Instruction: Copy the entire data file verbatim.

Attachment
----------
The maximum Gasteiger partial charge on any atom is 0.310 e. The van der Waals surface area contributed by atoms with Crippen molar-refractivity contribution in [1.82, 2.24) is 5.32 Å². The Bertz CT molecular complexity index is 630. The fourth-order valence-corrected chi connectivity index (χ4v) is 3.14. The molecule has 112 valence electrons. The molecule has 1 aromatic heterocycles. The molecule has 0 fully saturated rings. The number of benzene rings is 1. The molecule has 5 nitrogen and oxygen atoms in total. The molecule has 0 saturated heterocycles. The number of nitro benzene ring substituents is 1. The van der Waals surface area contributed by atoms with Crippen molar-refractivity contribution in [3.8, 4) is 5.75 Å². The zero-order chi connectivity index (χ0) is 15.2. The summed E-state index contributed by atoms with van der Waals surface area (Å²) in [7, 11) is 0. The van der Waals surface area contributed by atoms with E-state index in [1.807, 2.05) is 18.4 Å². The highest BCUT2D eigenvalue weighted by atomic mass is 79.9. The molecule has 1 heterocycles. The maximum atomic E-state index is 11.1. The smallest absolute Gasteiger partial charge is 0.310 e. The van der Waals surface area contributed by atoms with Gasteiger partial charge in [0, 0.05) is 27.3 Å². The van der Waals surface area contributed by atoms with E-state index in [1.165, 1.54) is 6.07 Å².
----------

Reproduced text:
The maximum Gasteiger partial charge on any atom is 0.310 e. The van der Waals surface area contributed by atoms with Crippen molar-refractivity contribution in [1.82, 2.24) is 5.32 Å². The Bertz CT molecular complexity index is 630. The fourth-order valence-corrected chi connectivity index (χ4v) is 3.14. The molecule has 112 valence electrons. The molecule has 1 aromatic heterocycles. The molecule has 0 fully saturated rings. The number of benzene rings is 1. The molecule has 5 nitrogen and oxygen atoms in total. The molecule has 0 saturated heterocycles. The number of nitro benzene ring substituents is 1. The van der Waals surface area contributed by atoms with Crippen molar-refractivity contribution in [3.8, 4) is 5.75 Å². The zero-order chi connectivity index (χ0) is 15.2. The summed E-state index contributed by atoms with van der Waals surface area (Å²) in [7, 11) is 0. The van der Waals surface area contributed by atoms with E-state index in [1.807, 2.05) is 18.4 Å². The highest BCUT2D eigenvalue weighted by atomic mass is 79.9. The molecule has 1 heterocycles. The maximum atomic E-state index is 11.1. The smallest absolute Gasteiger partial charge is 0.310 e. The van der Waals surface area contributed by atoms with Gasteiger partial charge in [0, 0.05) is 27.3 Å². The van der Waals surface area contributed by atoms with E-state index in [1.165, 1.54) is 6.07 Å².